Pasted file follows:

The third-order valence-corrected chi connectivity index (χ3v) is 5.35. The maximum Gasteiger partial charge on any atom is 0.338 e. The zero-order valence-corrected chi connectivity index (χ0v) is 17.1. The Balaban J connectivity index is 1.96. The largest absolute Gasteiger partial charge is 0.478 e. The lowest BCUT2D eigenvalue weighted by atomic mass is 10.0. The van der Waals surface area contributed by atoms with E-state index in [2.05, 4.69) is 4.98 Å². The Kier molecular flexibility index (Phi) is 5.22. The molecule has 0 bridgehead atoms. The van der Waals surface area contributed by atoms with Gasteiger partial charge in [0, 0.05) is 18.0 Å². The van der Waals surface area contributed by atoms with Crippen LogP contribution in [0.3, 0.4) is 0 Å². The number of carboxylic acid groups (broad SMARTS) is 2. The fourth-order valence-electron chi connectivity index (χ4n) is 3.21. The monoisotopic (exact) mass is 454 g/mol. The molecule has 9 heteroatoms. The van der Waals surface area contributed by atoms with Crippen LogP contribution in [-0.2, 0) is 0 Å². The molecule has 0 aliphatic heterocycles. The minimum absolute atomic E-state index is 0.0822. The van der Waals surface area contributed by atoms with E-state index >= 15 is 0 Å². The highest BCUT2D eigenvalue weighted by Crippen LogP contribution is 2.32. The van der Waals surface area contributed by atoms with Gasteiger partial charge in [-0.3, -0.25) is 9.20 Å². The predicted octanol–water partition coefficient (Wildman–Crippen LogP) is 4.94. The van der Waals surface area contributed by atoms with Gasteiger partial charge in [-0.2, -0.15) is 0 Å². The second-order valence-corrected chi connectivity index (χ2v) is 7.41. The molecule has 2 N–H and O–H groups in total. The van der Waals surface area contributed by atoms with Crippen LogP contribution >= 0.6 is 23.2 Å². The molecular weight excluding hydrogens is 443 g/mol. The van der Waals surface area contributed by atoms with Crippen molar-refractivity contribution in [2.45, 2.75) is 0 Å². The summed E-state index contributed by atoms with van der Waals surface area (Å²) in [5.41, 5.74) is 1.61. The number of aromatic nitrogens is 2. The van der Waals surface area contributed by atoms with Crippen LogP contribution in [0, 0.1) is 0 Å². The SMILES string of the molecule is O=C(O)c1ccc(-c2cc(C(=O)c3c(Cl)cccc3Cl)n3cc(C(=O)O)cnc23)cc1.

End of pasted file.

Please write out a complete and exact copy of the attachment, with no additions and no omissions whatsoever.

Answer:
The third-order valence-corrected chi connectivity index (χ3v) is 5.35. The maximum Gasteiger partial charge on any atom is 0.338 e. The zero-order valence-corrected chi connectivity index (χ0v) is 17.1. The Balaban J connectivity index is 1.96. The largest absolute Gasteiger partial charge is 0.478 e. The lowest BCUT2D eigenvalue weighted by atomic mass is 10.0. The van der Waals surface area contributed by atoms with E-state index in [2.05, 4.69) is 4.98 Å². The Kier molecular flexibility index (Phi) is 5.22. The molecule has 0 bridgehead atoms. The van der Waals surface area contributed by atoms with Gasteiger partial charge in [0, 0.05) is 18.0 Å². The van der Waals surface area contributed by atoms with Crippen LogP contribution in [0.3, 0.4) is 0 Å². The number of carboxylic acid groups (broad SMARTS) is 2. The fourth-order valence-electron chi connectivity index (χ4n) is 3.21. The monoisotopic (exact) mass is 454 g/mol. The molecule has 9 heteroatoms. The van der Waals surface area contributed by atoms with Crippen LogP contribution in [-0.2, 0) is 0 Å². The molecule has 0 aliphatic heterocycles. The minimum absolute atomic E-state index is 0.0822. The van der Waals surface area contributed by atoms with E-state index >= 15 is 0 Å². The highest BCUT2D eigenvalue weighted by Crippen LogP contribution is 2.32. The van der Waals surface area contributed by atoms with Gasteiger partial charge in [-0.3, -0.25) is 9.20 Å². The predicted octanol–water partition coefficient (Wildman–Crippen LogP) is 4.94. The van der Waals surface area contributed by atoms with Gasteiger partial charge in [-0.2, -0.15) is 0 Å². The second-order valence-corrected chi connectivity index (χ2v) is 7.41. The molecule has 2 N–H and O–H groups in total. The van der Waals surface area contributed by atoms with Crippen LogP contribution >= 0.6 is 23.2 Å². The molecular weight excluding hydrogens is 443 g/mol. The van der Waals surface area contributed by atoms with Crippen molar-refractivity contribution in [2.45, 2.75) is 0 Å². The summed E-state index contributed by atoms with van der Waals surface area (Å²) in [5.41, 5.74) is 1.61. The number of aromatic nitrogens is 2. The van der Waals surface area contributed by atoms with Crippen LogP contribution in [0, 0.1) is 0 Å². The SMILES string of the molecule is O=C(O)c1ccc(-c2cc(C(=O)c3c(Cl)cccc3Cl)n3cc(C(=O)O)cnc23)cc1.